Are we making learning a little too fun?
So as part of madanthony's day job in technology for higher ed, he occasionally goes to conferences - they are a great way to meet other people who are dealing with similar challenges in deploying technology, finding out the latest and greatest products, and scooping up a bunch of free pens from vendors. A few weeks ago, I went to one for a group that included schools ranging from grade school to higher ed, so the keynote presentation touched on elementary and high school and looked at how the Microsoft Kinect - the motion detector for the XBox 360 - could be integrated into education. Many of the ideas were actually pretty cool - using it for supplementary lessons at recess time, using it to interact with autistic kids who otherwise had trouble interacting with people, using it in gym class. But at one point they showed it being used in place of multiplication tables in a classroom, while the peppy video narrator intoned that it was the job of the teacher to engage students and make learning fun.
And that got me thinking - is it really? Now, I'll confess I'm probably completely unqualified to speak about educational technology. It's been a long time since I've been a student, I don't have kids, and I dropped out of an educational technologies master's degree program after 2 classes, mostly because I got tired of hearing the word "pedagogy".
But the grumpy old man in me wonders if we should be making learning fun, or if we're just setting kids up for disappointment in the future. After all, learning isn't always fun. At some point in their lives, they won't be able to figure out quadratic equations or try to understand Heigel with the help of an XBox 360 - they'll actually need to sit down and read a book or work out a problem on a piece of paper. And if they've never done that with the easy stuff - because their teachers have been more focused on "engaging" them than on getting them to do real work, they aren't going to be able to do the hard stuff.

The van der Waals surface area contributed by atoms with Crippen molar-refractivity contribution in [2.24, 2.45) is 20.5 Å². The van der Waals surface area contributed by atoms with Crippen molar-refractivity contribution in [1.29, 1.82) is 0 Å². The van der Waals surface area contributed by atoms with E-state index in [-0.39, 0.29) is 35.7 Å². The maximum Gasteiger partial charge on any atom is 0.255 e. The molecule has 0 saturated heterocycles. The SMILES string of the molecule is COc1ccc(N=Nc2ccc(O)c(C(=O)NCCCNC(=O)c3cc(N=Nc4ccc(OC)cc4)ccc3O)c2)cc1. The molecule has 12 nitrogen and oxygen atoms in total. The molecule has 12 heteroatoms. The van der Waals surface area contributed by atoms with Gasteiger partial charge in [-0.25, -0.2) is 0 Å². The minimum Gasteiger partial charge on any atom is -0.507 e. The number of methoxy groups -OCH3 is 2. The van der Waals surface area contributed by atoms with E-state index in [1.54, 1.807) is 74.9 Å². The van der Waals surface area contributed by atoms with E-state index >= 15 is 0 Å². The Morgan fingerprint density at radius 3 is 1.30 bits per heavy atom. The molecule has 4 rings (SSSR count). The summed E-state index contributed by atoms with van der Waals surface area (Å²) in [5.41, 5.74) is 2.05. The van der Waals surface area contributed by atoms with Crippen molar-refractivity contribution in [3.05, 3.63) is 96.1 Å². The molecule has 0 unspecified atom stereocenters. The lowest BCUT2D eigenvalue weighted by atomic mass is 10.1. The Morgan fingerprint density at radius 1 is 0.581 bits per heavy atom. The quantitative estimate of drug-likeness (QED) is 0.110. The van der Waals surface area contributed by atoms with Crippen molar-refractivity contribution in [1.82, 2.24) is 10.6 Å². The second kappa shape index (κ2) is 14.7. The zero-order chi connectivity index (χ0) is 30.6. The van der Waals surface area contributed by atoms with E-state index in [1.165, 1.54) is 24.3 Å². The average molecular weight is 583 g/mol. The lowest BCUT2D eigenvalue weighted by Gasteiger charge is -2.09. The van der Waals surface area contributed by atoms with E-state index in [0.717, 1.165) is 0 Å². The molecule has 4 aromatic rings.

Part of school is learning the stuff that you are taught. But part of learning is also about learning how to learn, and about developing a work ethic - about learning that if you want the rewards of having learned stuff, you have to do the not-always-fun work part of studying or doing homework - not just playing video games. Some economists have argued that college degrees exist more as a "signaling mechanism" than anything else - they show that a young person can buckle down, and prioritize enough on their own, to do what is necessary to get a degree. That's why there is value in degrees that don't necessarily translate to real-life skills or jobs, like Philosophy or English.
But I think the habits that get you through college come much earlier - like when you are in grade school - and that part of it is learning that life isn't always fun, that sometimes you need to do things that aren't fun - like multiplication tables. I think it's more the student's responsibility to become engaged, or at least to put up with doing the work, than it is the teacher to act like some sort of Master of Ceremonies keeping students "engaged". I think a continued emphasis on the classroom as variety show is going to lead to more kids who can't focus, who can't sit down and complete a long and unpleasant but necessary task, and who thus can't survive in the real world.